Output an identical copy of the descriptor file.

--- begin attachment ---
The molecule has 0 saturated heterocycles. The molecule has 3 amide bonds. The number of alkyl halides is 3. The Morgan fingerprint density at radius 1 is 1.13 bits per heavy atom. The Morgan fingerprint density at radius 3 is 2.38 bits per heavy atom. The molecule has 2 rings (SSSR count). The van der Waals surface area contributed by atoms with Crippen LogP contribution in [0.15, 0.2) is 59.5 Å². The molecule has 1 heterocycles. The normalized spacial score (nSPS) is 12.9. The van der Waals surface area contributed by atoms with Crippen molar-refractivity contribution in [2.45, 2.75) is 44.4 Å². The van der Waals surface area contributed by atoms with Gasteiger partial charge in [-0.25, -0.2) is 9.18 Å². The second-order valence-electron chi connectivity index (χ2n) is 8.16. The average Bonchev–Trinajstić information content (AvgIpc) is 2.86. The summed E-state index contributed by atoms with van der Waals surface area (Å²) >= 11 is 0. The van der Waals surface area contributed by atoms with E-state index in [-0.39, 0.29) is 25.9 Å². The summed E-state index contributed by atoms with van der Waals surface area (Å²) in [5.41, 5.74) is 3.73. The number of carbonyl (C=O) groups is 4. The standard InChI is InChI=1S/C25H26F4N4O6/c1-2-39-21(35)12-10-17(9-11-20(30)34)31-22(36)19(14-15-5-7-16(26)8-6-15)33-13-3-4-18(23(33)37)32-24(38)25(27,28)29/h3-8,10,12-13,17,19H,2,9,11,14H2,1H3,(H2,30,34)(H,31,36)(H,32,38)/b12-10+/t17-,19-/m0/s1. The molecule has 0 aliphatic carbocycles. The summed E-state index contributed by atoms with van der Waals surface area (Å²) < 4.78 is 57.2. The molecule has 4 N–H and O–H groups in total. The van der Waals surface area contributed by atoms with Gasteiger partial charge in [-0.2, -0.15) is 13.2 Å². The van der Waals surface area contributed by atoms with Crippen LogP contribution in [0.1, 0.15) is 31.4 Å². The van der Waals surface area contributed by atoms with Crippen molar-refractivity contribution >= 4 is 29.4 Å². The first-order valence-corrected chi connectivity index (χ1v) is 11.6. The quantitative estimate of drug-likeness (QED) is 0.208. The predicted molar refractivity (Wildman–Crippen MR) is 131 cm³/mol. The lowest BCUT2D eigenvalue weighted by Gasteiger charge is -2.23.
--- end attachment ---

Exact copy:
The molecule has 0 saturated heterocycles. The molecule has 3 amide bonds. The number of alkyl halides is 3. The Morgan fingerprint density at radius 1 is 1.13 bits per heavy atom. The Morgan fingerprint density at radius 3 is 2.38 bits per heavy atom. The molecule has 2 rings (SSSR count). The van der Waals surface area contributed by atoms with Crippen LogP contribution in [0.15, 0.2) is 59.5 Å². The molecule has 1 heterocycles. The normalized spacial score (nSPS) is 12.9. The van der Waals surface area contributed by atoms with Crippen molar-refractivity contribution in [2.45, 2.75) is 44.4 Å². The van der Waals surface area contributed by atoms with Gasteiger partial charge in [-0.25, -0.2) is 9.18 Å². The second-order valence-electron chi connectivity index (χ2n) is 8.16. The average Bonchev–Trinajstić information content (AvgIpc) is 2.86. The summed E-state index contributed by atoms with van der Waals surface area (Å²) >= 11 is 0. The van der Waals surface area contributed by atoms with E-state index in [-0.39, 0.29) is 25.9 Å². The summed E-state index contributed by atoms with van der Waals surface area (Å²) in [5.41, 5.74) is 3.73. The number of carbonyl (C=O) groups is 4. The standard InChI is InChI=1S/C25H26F4N4O6/c1-2-39-21(35)12-10-17(9-11-20(30)34)31-22(36)19(14-15-5-7-16(26)8-6-15)33-13-3-4-18(23(33)37)32-24(38)25(27,28)29/h3-8,10,12-13,17,19H,2,9,11,14H2,1H3,(H2,30,34)(H,31,36)(H,32,38)/b12-10+/t17-,19-/m0/s1. The molecule has 0 aliphatic carbocycles. The summed E-state index contributed by atoms with van der Waals surface area (Å²) < 4.78 is 57.2. The molecule has 4 N–H and O–H groups in total. The van der Waals surface area contributed by atoms with Gasteiger partial charge in [-0.2, -0.15) is 13.2 Å². The van der Waals surface area contributed by atoms with Crippen LogP contribution in [0.1, 0.15) is 31.4 Å². The van der Waals surface area contributed by atoms with Crippen molar-refractivity contribution >= 4 is 29.4 Å². The first-order valence-corrected chi connectivity index (χ1v) is 11.6. The quantitative estimate of drug-likeness (QED) is 0.208. The predicted molar refractivity (Wildman–Crippen MR) is 131 cm³/mol. The lowest BCUT2D eigenvalue weighted by Gasteiger charge is -2.23.